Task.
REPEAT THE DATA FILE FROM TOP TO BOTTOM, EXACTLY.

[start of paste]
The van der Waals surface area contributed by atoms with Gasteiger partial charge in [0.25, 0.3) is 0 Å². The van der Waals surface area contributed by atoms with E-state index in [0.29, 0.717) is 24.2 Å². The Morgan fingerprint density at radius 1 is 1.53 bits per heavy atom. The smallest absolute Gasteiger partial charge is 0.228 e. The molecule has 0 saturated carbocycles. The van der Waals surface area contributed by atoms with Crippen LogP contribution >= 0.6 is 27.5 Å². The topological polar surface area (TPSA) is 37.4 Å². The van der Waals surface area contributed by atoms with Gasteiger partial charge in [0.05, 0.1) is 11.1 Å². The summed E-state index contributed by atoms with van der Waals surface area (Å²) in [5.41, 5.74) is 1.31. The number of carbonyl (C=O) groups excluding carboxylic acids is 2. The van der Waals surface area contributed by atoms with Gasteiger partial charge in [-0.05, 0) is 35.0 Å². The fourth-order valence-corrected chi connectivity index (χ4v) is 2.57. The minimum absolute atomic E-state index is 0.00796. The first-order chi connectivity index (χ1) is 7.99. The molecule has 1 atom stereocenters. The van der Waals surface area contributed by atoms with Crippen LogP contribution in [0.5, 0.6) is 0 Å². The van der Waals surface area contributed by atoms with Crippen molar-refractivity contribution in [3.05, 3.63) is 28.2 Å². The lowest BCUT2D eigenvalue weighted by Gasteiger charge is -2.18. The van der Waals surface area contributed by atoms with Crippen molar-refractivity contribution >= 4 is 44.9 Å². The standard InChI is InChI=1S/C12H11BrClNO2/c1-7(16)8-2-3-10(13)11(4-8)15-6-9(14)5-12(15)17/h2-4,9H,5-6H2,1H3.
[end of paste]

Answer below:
The van der Waals surface area contributed by atoms with Gasteiger partial charge in [0.25, 0.3) is 0 Å². The van der Waals surface area contributed by atoms with E-state index in [0.29, 0.717) is 24.2 Å². The Morgan fingerprint density at radius 1 is 1.53 bits per heavy atom. The smallest absolute Gasteiger partial charge is 0.228 e. The molecule has 0 saturated carbocycles. The van der Waals surface area contributed by atoms with Crippen LogP contribution >= 0.6 is 27.5 Å². The topological polar surface area (TPSA) is 37.4 Å². The van der Waals surface area contributed by atoms with Gasteiger partial charge in [0.05, 0.1) is 11.1 Å². The summed E-state index contributed by atoms with van der Waals surface area (Å²) in [5.41, 5.74) is 1.31. The number of carbonyl (C=O) groups excluding carboxylic acids is 2. The van der Waals surface area contributed by atoms with Gasteiger partial charge in [-0.05, 0) is 35.0 Å². The fourth-order valence-corrected chi connectivity index (χ4v) is 2.57. The minimum absolute atomic E-state index is 0.00796. The first-order chi connectivity index (χ1) is 7.99. The molecule has 1 atom stereocenters. The van der Waals surface area contributed by atoms with Crippen LogP contribution in [0.5, 0.6) is 0 Å². The van der Waals surface area contributed by atoms with Crippen molar-refractivity contribution in [3.05, 3.63) is 28.2 Å². The lowest BCUT2D eigenvalue weighted by Gasteiger charge is -2.18. The van der Waals surface area contributed by atoms with Crippen molar-refractivity contribution >= 4 is 44.9 Å². The standard InChI is InChI=1S/C12H11BrClNO2/c1-7(16)8-2-3-10(13)11(4-8)15-6-9(14)5-12(15)17/h2-4,9H,5-6H2,1H3.